Need a New Time Management Tool? Go Low Tech. Really!


Today, I’m offering you a time management tool that a cave dwelling, amygdala-focused person could have created. First, let me be clear, I have no judgement against dwelling in caves or being amygdala-focused. In fact, many days that sounds like the perfect way to live.

​However, my world, like yours, is full of Must Do’s, Should Do’s, Want to Do’s, and Should Have Done’s. About a month ago, I had to get real with myself and realize my time management tool/s weren’t working. Being a bit of a techjunkie, I’ve used multiple high functioning tools such as colored-coded Excel spreadsheets, I, J, and Kcalendars, and I even resorted to adrenaline-producing phone alarms.

Still, I puttered when I should have been plotting, I worked around projects when I needed to dive in and accomplish. And, finally, the Get Real Moment came when I crashed into a deadline full speed and narrowly met it. That’s not me. 

Remember that old adage that probably Oprah said, “If you always do what you’ve always done, you’ll always get what you’ve always gotten”  or something like that? Well, I decided to shake things up and go old school. And it’s working so well, I want to share. Ready to have your socks knocked?

Ta Da! Feel free to download and print out your very own Carrie’s Work Grid. (That’s my fancy name for it). Now here’s the tricky part…be careful to follow directions here…write a header in each box. I know, right? Choose a bigger box for categories that require more to do’s.

Mine are: NI (my freelance job), SCBWI, Books, YAC (a volunteer position I hold), Home, and Apt. (What’s an apt, you ask? I own and manage a mixed use building so am busy getting an apartment or an “apt” rented right now.) Now, add bullet points for things that need doing. Add your own notes and hieroglyphics, and then Cross Items Off When Done!  (ahhh, doesn’t that feel good?!)

 Low tech, high reward. ​You’re welcome.

“Good?” “Bad?” No…”Better.”

It is my observation that we get stuck in revision when we limit our thinking to good or bad. Those adjectives are judgmental, flat, and as oppositional as a tired two year old.

Why not try shades of BETTER?

Start where you  are and strive to make the work BETTER using whatever criteria needs applying (e.g., better for my audience readability, better for the current market need, better for rhythm/cadence/lyricism, etc.). Of course, this means we must first identify the end goal, but that’s very doable.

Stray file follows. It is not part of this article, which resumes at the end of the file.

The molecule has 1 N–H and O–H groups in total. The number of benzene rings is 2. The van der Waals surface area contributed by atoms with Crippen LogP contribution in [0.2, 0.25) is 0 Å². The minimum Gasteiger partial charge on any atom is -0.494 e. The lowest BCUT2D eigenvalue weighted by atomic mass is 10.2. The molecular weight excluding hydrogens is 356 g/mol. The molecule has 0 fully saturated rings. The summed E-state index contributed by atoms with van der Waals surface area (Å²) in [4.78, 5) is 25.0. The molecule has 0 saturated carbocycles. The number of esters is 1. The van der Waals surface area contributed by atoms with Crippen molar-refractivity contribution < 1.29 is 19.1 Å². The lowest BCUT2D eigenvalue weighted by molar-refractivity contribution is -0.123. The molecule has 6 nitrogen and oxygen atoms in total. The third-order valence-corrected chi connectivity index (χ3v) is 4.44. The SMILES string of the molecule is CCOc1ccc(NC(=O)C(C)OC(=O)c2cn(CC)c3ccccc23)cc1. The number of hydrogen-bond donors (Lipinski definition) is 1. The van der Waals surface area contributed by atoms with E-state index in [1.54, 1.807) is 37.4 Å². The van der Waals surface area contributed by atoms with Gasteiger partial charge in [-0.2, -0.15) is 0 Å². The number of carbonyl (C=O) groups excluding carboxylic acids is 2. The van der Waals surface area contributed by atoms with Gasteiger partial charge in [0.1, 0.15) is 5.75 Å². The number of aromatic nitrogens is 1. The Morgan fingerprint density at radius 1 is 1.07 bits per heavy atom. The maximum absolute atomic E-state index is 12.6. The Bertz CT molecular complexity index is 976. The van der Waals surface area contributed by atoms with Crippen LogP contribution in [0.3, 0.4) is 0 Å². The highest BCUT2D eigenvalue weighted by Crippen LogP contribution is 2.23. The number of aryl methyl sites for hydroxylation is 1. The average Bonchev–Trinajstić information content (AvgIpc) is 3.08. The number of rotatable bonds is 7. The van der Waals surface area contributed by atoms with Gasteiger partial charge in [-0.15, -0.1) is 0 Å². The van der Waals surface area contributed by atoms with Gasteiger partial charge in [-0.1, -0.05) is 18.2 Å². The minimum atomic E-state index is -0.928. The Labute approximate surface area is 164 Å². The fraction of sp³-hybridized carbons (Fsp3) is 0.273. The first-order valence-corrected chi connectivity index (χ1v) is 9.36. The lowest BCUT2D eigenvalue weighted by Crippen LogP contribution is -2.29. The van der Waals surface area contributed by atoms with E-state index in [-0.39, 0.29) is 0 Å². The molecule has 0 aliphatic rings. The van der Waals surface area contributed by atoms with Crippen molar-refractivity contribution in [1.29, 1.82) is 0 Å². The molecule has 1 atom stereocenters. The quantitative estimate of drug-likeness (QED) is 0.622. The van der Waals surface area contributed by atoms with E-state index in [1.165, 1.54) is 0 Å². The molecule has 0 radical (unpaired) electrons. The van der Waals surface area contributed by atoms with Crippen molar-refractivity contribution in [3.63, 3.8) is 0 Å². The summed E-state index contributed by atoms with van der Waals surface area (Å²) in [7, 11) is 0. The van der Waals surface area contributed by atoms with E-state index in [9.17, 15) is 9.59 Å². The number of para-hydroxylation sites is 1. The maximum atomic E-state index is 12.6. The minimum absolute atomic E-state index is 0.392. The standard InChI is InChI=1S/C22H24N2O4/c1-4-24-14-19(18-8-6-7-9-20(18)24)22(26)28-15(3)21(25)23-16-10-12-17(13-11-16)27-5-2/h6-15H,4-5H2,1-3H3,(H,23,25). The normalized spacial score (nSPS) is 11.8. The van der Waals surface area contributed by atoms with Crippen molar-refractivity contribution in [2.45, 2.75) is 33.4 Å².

I challenge you to ditch the limitations of “good” or “bad” as they apply to your work.

Good? Bad? Blech. Better is…BETTER.​ 

Want to Sell Your WIP? Study Publisher Catalogs. 


As part of a continuing effort to match my WsIP with publishers’ interests, I scour new online catalogs for publishers that seem like a fit. Usually catalogs release in the fall and spring, so I’m actively looking at them now.

​This catalog by Sterling Publishing is particularly informative because they provide info on the author, illustrator, and the hook of each book. When you read this section, you can almost hear the editors at acquisition discussing the marketing potential and sale-ability of the manuscript. Here is an example: 

Notice in the author’s and illustrator’s bios that Sterling is not only listing achievements but is showing booksellers why these creators are a good bet. The creative team’s individual and collective platforms — which is an ability to sell books because of who you are or who you can reach (Jane Friedman) — are spelled out convincingly.  These qualities are what made this author and illustrator attractive to Sterling and gave them evidence that these creators will contribute to sales. Of course, many of us won’t have such a large list of accomplishments or as deep a platform. But even a tiny bit of backstory as to why this author chose this topic is interesting and gives reason to believe the book will hit the mark. (This tiny bit of backstory might have been written into a cover letter or query as well…) 
** What is your platform? Can you write it out using Linda Ashman’s model? **

The Key Selling Points may be the most important piece for study.  Sterling is delivering on a digital platter the many ways this book and this author will appeal to buyers. They are giving bookstores reasons to say yes to buying this book for their shelves and talking points they can use to handsell the book to customers.